Evans v. Gore - 253 U.S. 245 (1920)


U.S. Supreme Court

Evans v. Gore, 253 U.S. 245 (1920)

Evans v. Gore

No. 654

Argued March 5, 1920

Decided June 1, 1920

253 U.S. 245

Syllabus

The relation of its members to the principle involved cannot relieve this Court of the duty to determine the taxability of the salary of a judge of another federal court in a case duly presenting the question. P. 253 U. S. 247.

The primary purpose of the Constitution in providing (Art. I, § 1, cl. 6) that the compensation of the judges "shall not be diminished during their continuance in office" was not to benefit the judges, but to attract fit men to the bench and insure that independence of action and judgment which is essential to the maintenance of the Constitution and the impartial administration of justice. Pp. 253 U. S. 248, 253 U. S. 253.

Such being its purpose, the limitation is to be construed not as a private grant, but as a limitation imposed in the public interest -- not restrictively, but in accord with its spirit and the principle on which it proceeds. P. 253 U. S. 253.

Any diminution which by necessary operation and effect withholds or takes from the judge a part of that which has been promised by law for his services must be regarded as within the limitation. P. 253 U. S. 254.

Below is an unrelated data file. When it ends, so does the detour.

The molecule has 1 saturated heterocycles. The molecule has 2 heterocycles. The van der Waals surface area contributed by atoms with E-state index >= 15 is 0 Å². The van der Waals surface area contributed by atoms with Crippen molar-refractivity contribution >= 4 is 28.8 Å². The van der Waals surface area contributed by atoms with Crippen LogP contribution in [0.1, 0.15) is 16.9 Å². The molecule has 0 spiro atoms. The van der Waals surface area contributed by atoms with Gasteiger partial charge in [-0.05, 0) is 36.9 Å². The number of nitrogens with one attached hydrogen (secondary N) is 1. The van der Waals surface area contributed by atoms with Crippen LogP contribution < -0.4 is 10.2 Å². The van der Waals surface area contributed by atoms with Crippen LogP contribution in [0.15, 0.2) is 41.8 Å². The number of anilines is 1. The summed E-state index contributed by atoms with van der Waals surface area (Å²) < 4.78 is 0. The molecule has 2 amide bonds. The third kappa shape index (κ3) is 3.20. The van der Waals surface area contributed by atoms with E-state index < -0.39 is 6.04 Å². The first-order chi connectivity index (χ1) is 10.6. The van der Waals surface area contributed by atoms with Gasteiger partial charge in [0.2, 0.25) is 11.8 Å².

The prohibition embraces and prevents diminution by taxation, and has been so construed in the actual practice of the government. P. 253 U. S. 255.

The purpose of the Sixteenth Amendment, as shown by its language and history and by recent decisions of this Court, was not to extend the taxing power to new or excepted subjects, but merely to remove all occasion otherwise existing for an apportionment among the states of taxes laid on income, whether derived from one source or another. P. 253 U. S. 259.

A tax upon the net income of a United States district judge, assessed under the Act of February 4, 1919, c. 18, 40 Stat. 1062, § 213 (passed since he took office), by including his official salary in the computation operates to diminish his compensation in violation

Page 253 U. S. 246

of the Constitution, and is invalid. P. 253 U. S. 263. Peck & Co. v. Lowe, 247 U. S. 16; United States Glue Co. v. Oak Creek, id., 247 U. S. 321, distinguished.

262 F. 550 reversed,

The case is stated in the opinion.



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